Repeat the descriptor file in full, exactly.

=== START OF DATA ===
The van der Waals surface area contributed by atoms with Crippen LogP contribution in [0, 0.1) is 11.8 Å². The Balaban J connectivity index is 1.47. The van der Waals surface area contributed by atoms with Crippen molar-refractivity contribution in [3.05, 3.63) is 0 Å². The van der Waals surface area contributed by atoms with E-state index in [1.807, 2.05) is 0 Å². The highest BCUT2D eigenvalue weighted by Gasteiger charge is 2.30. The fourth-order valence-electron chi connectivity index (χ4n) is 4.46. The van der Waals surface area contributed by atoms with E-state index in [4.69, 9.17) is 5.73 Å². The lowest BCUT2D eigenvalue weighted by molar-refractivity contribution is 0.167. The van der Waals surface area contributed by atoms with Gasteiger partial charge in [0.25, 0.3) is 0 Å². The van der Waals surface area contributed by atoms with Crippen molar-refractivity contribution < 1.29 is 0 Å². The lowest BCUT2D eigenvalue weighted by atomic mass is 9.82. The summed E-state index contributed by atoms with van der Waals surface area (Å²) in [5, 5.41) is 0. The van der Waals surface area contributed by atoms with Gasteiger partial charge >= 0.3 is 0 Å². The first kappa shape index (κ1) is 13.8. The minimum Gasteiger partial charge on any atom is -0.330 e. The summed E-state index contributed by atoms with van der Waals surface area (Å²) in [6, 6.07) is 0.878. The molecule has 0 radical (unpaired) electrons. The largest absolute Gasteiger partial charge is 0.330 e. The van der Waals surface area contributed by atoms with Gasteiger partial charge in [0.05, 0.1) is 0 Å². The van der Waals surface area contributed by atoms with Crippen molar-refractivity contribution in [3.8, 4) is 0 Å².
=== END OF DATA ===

The van der Waals surface area contributed by atoms with Crippen LogP contribution in [0, 0.1) is 11.8 Å². The Balaban J connectivity index is 1.47. The van der Waals surface area contributed by atoms with Crippen molar-refractivity contribution in [3.05, 3.63) is 0 Å². The van der Waals surface area contributed by atoms with E-state index in [1.807, 2.05) is 0 Å². The highest BCUT2D eigenvalue weighted by Gasteiger charge is 2.30. The fourth-order valence-electron chi connectivity index (χ4n) is 4.46. The van der Waals surface area contributed by atoms with E-state index in [4.69, 9.17) is 5.73 Å². The lowest BCUT2D eigenvalue weighted by molar-refractivity contribution is 0.167. The van der Waals surface area contributed by atoms with Gasteiger partial charge in [0.25, 0.3) is 0 Å². The van der Waals surface area contributed by atoms with Crippen molar-refractivity contribution < 1.29 is 0 Å². The lowest BCUT2D eigenvalue weighted by atomic mass is 9.82. The summed E-state index contributed by atoms with van der Waals surface area (Å²) in [5, 5.41) is 0. The van der Waals surface area contributed by atoms with Gasteiger partial charge >= 0.3 is 0 Å². The first kappa shape index (κ1) is 13.8. The minimum Gasteiger partial charge on any atom is -0.330 e. The summed E-state index contributed by atoms with van der Waals surface area (Å²) in [6, 6.07) is 0.878. The molecule has 0 radical (unpaired) electrons. The largest absolute Gasteiger partial charge is 0.330 e. The van der Waals surface area contributed by atoms with Gasteiger partial charge in [0.05, 0.1) is 0 Å². The van der Waals surface area contributed by atoms with Crippen molar-refractivity contribution in [3.8, 4) is 0 Å².